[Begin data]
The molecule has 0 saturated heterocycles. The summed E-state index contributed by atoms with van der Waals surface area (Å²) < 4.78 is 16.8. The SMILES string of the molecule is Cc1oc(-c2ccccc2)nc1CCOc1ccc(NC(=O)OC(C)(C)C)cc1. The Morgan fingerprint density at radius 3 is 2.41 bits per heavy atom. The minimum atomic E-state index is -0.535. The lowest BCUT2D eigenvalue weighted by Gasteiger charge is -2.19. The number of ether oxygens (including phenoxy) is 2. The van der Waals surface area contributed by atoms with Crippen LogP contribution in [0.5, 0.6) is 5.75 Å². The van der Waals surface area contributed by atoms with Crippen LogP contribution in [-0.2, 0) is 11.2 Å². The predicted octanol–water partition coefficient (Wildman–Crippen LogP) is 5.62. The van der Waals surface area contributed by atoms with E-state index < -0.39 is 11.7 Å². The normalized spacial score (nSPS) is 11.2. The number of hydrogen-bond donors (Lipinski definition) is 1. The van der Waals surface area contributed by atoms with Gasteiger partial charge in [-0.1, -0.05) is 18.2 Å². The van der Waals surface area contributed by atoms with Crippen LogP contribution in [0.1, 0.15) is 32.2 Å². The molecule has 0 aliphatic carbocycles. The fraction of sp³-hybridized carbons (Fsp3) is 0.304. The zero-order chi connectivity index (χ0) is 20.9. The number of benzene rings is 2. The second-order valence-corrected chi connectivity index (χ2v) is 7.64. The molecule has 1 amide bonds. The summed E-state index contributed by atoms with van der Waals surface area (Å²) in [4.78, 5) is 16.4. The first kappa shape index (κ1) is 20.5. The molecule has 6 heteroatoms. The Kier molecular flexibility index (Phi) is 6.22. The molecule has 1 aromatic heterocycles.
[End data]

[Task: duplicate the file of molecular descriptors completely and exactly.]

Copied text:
The molecule has 0 saturated heterocycles. The summed E-state index contributed by atoms with van der Waals surface area (Å²) < 4.78 is 16.8. The SMILES string of the molecule is Cc1oc(-c2ccccc2)nc1CCOc1ccc(NC(=O)OC(C)(C)C)cc1. The Morgan fingerprint density at radius 3 is 2.41 bits per heavy atom. The minimum atomic E-state index is -0.535. The lowest BCUT2D eigenvalue weighted by Gasteiger charge is -2.19. The number of ether oxygens (including phenoxy) is 2. The van der Waals surface area contributed by atoms with Crippen LogP contribution in [0.5, 0.6) is 5.75 Å². The van der Waals surface area contributed by atoms with Crippen LogP contribution in [-0.2, 0) is 11.2 Å². The predicted octanol–water partition coefficient (Wildman–Crippen LogP) is 5.62. The van der Waals surface area contributed by atoms with E-state index < -0.39 is 11.7 Å². The normalized spacial score (nSPS) is 11.2. The number of hydrogen-bond donors (Lipinski definition) is 1. The van der Waals surface area contributed by atoms with Gasteiger partial charge in [-0.1, -0.05) is 18.2 Å². The van der Waals surface area contributed by atoms with Crippen LogP contribution in [0.1, 0.15) is 32.2 Å². The molecule has 0 aliphatic carbocycles. The fraction of sp³-hybridized carbons (Fsp3) is 0.304. The zero-order chi connectivity index (χ0) is 20.9. The number of benzene rings is 2. The second-order valence-corrected chi connectivity index (χ2v) is 7.64. The molecule has 1 amide bonds. The summed E-state index contributed by atoms with van der Waals surface area (Å²) in [4.78, 5) is 16.4. The first kappa shape index (κ1) is 20.5. The molecule has 6 heteroatoms. The Kier molecular flexibility index (Phi) is 6.22. The molecule has 1 aromatic heterocycles.